Earlier this year, one of the US Air Force’s Open Skies planes was removed from service after receiving camera upgrades. The 1993 Treaty on Open Skies has specific requirements for planes making flights under the treaty, and the replacement of a wet-film camera with a digital camera required Moscow’s approval first. As a consequence, the US had just one usable OC-135B, which still had wet film that needed replacing.
Then in late May, US President Donald Trump announced the United States’ formal withdrawal from the treaty, claiming Russia was noncompliant for barring certain flights over certain places at certain times, even though this is allowed by the treaty. As a consequence, the Air Force has now officially withdrawn its solicitation notice seeking bids from defense firms willing to do the upgrade work.
“On 22 May 2020, the United States provided formal notice of its intent to withdraw from the Treaty on Open Skies. As a result, this announcement is hereby cancelled,” reads the curt notice posted by the Air Force on the beta.sam.gov contract site on July 14.
The writing about Open Skies was on the wall before Trump’s announcement, though: in March, Defense Secretary Mark Esper told the Senate Armed Services Committee that efforts for Open Skies aircraft were on hold until Washington’s plan with regards to the treaty became clearer.
“At this point and time, until we make a final decision on the path forward, I’m not prepared to recapitalize aircraft,” Esper said. “We’re holding until we get better direction.”
The treaty permits 35 countries to conduct overflights in other countries in the interest of defusing tensions by dispelling suspicions the other side is secretly preparing an attack. In practice, however, most of the signatories are US allies and use the treaty to fly over parts of Russia and Belarus; only Russia has shown significant interest in overflights across the US. As a consequence, the foreign ministries of nearly a dozen European countries issued a joint statement in May stating the treaty remained "functional and useful."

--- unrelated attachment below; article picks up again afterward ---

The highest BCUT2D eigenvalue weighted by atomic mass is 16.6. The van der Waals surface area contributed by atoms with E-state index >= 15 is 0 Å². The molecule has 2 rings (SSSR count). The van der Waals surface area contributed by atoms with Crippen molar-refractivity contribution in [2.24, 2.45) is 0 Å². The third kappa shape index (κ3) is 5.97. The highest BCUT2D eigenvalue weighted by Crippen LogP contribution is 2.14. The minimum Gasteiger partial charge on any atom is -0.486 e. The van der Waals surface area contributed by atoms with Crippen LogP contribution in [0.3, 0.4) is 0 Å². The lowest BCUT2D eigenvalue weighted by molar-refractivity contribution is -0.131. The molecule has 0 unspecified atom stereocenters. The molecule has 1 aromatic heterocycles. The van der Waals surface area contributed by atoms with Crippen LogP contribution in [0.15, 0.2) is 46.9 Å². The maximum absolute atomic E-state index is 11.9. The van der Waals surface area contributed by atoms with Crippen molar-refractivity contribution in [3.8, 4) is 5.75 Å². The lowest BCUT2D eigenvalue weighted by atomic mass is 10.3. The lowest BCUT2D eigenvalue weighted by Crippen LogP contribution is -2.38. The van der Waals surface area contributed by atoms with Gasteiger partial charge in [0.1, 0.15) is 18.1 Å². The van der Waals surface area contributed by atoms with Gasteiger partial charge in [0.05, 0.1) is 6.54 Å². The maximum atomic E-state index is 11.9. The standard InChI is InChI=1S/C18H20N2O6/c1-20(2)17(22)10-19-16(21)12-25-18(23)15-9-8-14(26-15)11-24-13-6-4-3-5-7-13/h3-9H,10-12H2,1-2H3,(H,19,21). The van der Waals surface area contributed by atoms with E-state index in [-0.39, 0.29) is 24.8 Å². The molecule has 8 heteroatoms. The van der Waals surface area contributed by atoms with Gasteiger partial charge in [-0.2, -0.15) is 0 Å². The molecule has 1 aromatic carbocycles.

Talks on saving the treaty from the scrapheap were due to begin this week. US Secretary of State Mike Pompeo has said the US would “reconsider our withdrawal should Russia return to full compliance with the Treaty.” However, Moscow has firmly denied any noncompliance, leaving it unlikely the two parties will reach an accommodation for reviving the treaty.
‘The Real Reasons Are Not Those Declared’
On Thursday, Sergei Ryzhkov, the head of the Russian Defense Ministry's National Center for Reducing Nuclear Danger, told the Russian military paper Krasnaya Zvezda the US’ accusations were simply “a pretext” for its intention to withdraw.
“The real reasons for the US withdrawal from the [Open Skies Treaty] are not those declared by the Americans,” Ryzhkov said. “First: the desire of the Americans to control all of space (communication systems, navigation, space debris control, remote sensing of the Earth, etc.), and make good money on this in the future by selling relevant materials. Second: to no longer allow the inspection of US territory.”
On Wednesday, a Minotaur IV rocket blasted off from NASA’s Wallops Flight Facility in eastern Virginia carrying the US Space Force’s (USSF’s) first mission. According to the Salisbury Daily Times, the rocket carried four classified payloads for the National Reconnaissance Office. NRO Director Chris Scolese told the paper the agency’s burgeoning satellite network "will demonstrate revolutionary capabilities of value to the nation and our allies,"
"Despite facing challenges in 2020, we found new and better ways to collaborate with our partners from a distance, relentlessly pursuing our mission and denying sanctuary to our adversaries," Scolese said.
The US Air Force also recently announced the selection of 2,410 service members who will begin transfer to the USSF by February 2021.